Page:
Toronto’s Flourishing Tech Scene Attracts Investors
Toronto’s Flourishing Tech Scene Attracts Investors is a contribution to CVCA Central from Crédit Mutuel Equity.
Toronto’s flourishing tech hub continues to grow rapidly and to shine around the globe. The recent inauguration and opening of La French Tech Toronto is just another example of the city’s growing power of attraction as one of the world’s most dynamic tech ecosystems.
The Silicon Valley of the North
With 15,000 tech companies, 5,200 start-ups, and 16 colleges and universities, the Toronto-Kitchener-Waterloo corridor is the largest tech hub in North America after Silicon Valley. Ontario’s capital had 230,000 tech workers in 2018, and the fastest-growing job creation rate in North America with its 54%+ growth over the last five years. This represents a higher growth rate than San Francisco, New York, and Seattle combined, according to an American CBRE study, making it an increasingly attractive market for tech sector investors. In fact, venture capital investments in the region have grown massively year over year, reaching over $2.3 billion in 2019 which represents a 68% increase compared to 2018.
French Tech Comes to Town
It, therefore, came as no surprise that La French Tech wanted to establish its own foothold in this vibrant city ripe with innovation. Created by the French government to mobilize and drive the growth of France’s tech ecosystem within and outside the country, La French Tech is now present in close to 100 cities around the globe. With seven locations in the United States, La French Tech Toronto community was launched in June of this year and is its second such venture in Canada, following an initial presence in Montreal.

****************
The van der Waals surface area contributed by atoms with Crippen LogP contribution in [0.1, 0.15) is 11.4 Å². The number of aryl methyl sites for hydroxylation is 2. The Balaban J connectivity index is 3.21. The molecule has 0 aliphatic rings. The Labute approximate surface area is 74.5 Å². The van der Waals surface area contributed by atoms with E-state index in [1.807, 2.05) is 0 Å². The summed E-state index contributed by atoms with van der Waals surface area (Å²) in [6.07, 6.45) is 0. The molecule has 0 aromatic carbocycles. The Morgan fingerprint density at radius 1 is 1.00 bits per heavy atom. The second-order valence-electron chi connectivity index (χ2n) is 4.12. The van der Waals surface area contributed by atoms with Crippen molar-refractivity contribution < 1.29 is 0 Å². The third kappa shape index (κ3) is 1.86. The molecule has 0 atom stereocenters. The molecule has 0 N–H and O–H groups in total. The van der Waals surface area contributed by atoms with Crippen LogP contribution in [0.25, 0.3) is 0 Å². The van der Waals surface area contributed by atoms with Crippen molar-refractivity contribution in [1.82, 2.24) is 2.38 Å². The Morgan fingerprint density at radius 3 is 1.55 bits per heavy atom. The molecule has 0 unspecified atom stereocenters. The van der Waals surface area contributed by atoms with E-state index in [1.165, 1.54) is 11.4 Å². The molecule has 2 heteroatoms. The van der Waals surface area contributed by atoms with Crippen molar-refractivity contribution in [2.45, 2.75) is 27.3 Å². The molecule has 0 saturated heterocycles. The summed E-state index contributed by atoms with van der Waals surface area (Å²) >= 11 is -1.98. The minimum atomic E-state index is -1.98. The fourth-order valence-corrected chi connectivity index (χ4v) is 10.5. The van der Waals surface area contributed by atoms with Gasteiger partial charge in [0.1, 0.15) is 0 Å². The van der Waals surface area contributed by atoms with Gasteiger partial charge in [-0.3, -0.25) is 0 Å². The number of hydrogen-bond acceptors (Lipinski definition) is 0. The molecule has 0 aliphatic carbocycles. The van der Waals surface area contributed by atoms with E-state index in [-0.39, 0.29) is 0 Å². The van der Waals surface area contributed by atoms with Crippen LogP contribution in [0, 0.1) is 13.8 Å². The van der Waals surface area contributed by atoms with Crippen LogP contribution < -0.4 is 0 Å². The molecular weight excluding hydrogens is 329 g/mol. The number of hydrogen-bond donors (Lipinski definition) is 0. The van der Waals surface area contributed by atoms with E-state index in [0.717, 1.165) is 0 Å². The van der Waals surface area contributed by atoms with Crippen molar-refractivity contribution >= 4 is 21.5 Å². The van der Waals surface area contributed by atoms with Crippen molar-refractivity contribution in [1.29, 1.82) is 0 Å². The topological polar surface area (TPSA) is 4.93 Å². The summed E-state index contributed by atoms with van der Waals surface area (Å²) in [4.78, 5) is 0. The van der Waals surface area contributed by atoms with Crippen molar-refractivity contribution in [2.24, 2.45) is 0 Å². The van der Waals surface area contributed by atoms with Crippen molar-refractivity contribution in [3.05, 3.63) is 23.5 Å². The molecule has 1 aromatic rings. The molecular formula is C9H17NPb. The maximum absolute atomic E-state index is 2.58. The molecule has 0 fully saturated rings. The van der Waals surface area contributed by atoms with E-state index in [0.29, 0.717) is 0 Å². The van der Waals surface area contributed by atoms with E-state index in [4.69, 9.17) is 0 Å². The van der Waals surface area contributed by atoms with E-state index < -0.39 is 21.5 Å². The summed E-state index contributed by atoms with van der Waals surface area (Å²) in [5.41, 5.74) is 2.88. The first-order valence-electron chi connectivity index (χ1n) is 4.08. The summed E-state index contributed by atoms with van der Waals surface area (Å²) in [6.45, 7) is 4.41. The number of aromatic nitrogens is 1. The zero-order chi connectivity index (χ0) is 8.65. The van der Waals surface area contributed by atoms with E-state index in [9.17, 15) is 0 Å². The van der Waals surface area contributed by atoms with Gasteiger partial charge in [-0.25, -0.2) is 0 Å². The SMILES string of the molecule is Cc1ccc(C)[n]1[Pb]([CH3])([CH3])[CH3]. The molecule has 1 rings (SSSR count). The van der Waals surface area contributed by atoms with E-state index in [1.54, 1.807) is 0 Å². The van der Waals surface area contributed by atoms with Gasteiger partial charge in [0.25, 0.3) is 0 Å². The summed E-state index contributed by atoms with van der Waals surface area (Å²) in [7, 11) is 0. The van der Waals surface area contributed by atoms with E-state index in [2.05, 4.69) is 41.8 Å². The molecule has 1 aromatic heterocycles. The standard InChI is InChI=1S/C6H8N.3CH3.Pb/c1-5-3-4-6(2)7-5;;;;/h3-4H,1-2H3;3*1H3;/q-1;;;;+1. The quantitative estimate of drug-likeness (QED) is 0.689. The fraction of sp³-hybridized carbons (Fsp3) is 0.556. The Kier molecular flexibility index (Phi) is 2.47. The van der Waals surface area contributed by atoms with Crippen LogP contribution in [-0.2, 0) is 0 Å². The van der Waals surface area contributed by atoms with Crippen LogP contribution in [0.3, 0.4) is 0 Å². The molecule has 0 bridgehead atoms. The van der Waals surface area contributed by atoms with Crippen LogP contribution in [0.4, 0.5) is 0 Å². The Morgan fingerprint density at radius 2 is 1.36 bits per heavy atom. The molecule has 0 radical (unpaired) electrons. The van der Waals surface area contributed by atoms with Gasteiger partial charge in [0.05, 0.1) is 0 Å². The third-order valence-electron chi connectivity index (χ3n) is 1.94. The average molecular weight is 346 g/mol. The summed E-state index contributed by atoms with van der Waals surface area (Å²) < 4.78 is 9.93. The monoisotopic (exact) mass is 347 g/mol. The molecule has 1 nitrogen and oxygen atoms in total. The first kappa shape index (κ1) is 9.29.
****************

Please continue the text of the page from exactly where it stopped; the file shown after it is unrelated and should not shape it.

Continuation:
Created by French entrepreneurs based in Toronto in an effort to reinforce ties between France and Canada, French Tech Toronto is a new high-profile community of entrepreneurs, executives, investors, engineers, and designers, to name a few. They represent a broad range of tech industries such as AdTech, HealthTech, FinTech, AI, blockchain, infrastructure, e‑commerce, FoodTech, and Tech4Good. While a French initiative, La French Tech has been strongly supported by different tech scene associations and individuals, namely by CVCA CEO Kim Furlong, who believe in the importance of strengthening ties between tech scenes around the world.
French VC Pioneers
As the pioneer of the French investment in Canada, with an established and growing presence on the growth and VC scenes here for over a decade now, Crédit Mutuel Equity was proud to encourage and help facilitate the founding of La French Tech franchise in Toronto. As the private equity arm of one of France’s largest banking groups, Crédit Mutuel Equity is invested in the success of the Canadian tech scenes and in acting as a bridge between European and Canadian tech hubs.